THE CHRISTMAS PUDDING
By Ruth Minshull
My mother-in-law (who came over from England as a teenager) prepared many delicious family dishes that had been handed down for generations–but the recipes were not written down; they were all in her head.
Such was the case with the wonderful plum pudding–a rich, moist dessert that she served with every Christmas dinner.
One year, I decided I should learn how to make it, so I followed her around the kitchen as she prepared the pudding. Unfortunately, she was a handfuls-and-pinches cook. “I don’t really have a recipe,” she explained. “I just make enough for the pan that fits into my steamer.”
“Oh,” I murmured, as she grabbed a handful of flour–and then another, and another. How many handfuls are in a cup? I wondered. Of course, her hands were much smaller than mine. My head reeled.
“The spicing is important,” she advised, adding a pinch (or two or three) from several different containers. Was that cloves? Ginger? How many pinches make a teaspoon?
“It’s a good idea to plump the raisins and currents,” she said dumping part of a boxful of each into a bowl of warm water. Would that be a cup? A half-cup?
I gave up the whole idea when she produced a bowl from the refrigerator. “I usually grind up the suet the day before. It saves time.”
“Suet?” Do people really eat that stuff?
“Yes, of course,” she said, mixing it in with the indeterminate amount of flour, sugar and the unknown spices. “In fact, they called this ‘suet pudding’ at home. It was the poor people’s version of plum pudding. Well-to-do people made theirs with dried fruit,nuts and brandy.”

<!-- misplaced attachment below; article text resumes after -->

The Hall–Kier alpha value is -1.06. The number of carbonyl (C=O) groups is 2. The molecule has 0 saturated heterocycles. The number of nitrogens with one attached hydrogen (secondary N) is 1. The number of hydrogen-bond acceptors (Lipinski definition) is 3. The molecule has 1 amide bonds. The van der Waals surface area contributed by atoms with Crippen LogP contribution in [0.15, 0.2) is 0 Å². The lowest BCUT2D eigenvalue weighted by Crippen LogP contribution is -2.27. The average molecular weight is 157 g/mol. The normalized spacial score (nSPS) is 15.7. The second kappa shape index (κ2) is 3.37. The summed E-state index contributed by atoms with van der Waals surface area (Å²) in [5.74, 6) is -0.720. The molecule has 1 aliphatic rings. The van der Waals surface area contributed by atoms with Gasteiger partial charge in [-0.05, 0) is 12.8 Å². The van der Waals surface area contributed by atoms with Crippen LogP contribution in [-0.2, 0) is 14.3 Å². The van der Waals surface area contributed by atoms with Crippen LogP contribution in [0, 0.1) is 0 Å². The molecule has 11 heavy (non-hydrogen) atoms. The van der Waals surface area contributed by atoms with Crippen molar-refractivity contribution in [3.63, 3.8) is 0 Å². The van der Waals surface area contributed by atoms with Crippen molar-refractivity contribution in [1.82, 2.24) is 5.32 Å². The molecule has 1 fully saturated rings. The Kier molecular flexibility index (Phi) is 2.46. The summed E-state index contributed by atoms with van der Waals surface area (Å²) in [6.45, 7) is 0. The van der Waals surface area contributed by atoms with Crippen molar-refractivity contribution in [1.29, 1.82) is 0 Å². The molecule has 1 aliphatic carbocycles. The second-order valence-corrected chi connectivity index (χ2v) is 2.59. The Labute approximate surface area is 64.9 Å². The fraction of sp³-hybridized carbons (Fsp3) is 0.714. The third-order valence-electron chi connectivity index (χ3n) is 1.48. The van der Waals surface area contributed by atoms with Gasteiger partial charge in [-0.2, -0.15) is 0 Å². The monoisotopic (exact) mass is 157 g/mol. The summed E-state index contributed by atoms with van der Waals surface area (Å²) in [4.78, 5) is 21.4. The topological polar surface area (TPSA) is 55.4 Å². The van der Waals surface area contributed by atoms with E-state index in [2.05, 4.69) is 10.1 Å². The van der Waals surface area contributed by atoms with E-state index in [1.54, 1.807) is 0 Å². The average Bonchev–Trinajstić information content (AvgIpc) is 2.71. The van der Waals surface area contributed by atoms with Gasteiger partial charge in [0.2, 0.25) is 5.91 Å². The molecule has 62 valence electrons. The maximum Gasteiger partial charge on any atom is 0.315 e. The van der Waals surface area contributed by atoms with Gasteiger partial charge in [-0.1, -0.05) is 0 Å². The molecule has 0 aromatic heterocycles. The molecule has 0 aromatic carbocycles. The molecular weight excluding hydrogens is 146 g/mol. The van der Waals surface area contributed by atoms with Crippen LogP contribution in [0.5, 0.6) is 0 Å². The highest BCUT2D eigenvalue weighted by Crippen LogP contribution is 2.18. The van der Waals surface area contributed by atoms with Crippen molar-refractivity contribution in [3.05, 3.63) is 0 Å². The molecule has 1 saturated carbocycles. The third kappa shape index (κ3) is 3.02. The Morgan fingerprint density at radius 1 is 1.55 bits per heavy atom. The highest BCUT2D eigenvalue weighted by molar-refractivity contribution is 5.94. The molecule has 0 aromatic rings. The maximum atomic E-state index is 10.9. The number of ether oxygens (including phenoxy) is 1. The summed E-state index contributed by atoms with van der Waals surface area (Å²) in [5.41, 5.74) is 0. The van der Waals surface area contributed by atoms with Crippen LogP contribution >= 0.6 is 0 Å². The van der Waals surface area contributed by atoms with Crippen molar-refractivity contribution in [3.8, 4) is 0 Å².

Whatever they called the concoction, I knew I wouldn’t be making it. This was long before fat had acquired the bad name it suffers today, so that didn’t worry me so much, but I was intimidated by the prospect of plumping and grinding–not to mention the blur of pinches and handfuls.
Some years later, after his parents were gone, my husband confessed that, as the holidays neared, he had a longing for his mother’s pudding.
Well, I experimented with making one. It was a dismal culinary failure. Even the dog wouldn’t eat it. For several holidays I tried different variations, and produced more flops. Then one year, with the yuletide season approaching, I was browsing through my pressure cooker book, when I found a recipe for steamed cherry pudding. What if I omit the cherries, add in raisins and currents (plumped, of course) and suet. I tried these substitutions, and was thrilled to find that I had produced the desired spongy texture, but the flavor wasn’t right. Back to the drawing board (well, the spice cabinet). After several more unsuccessful trials, finally with a bit of tweaking here and there I was satisfied that I had duplicated the essence of the original pudding.
My husband proclaimed it “just as good as Mother’s pudding–maybe even better.”
(Since there was none left to offer the dog, I knew I had a hit.) This became our holiday dessert: my very own version of the plum pudding.
Years went by, and the tradition continued. Eventually, my husband and I divorced, the children grew up and moved across the country. I continued to make the puddings, which were eaten when the family gathered for the holiday, or mailed when we did not. (I even sent one to my ex-husband every year.)
Then the no-fat phase began to dominate the American diet. One-by-one, we all conceded that we wouldn’t, couldn’t (or shouldn’t!) continue to eat that suet-laden dessert any more.
Holidays came and went, celebrated with pumpkin pies, mincemeat pies and cookies. That old rich, fat thing (what was its name?) was forgotten.
That is, I thought it was.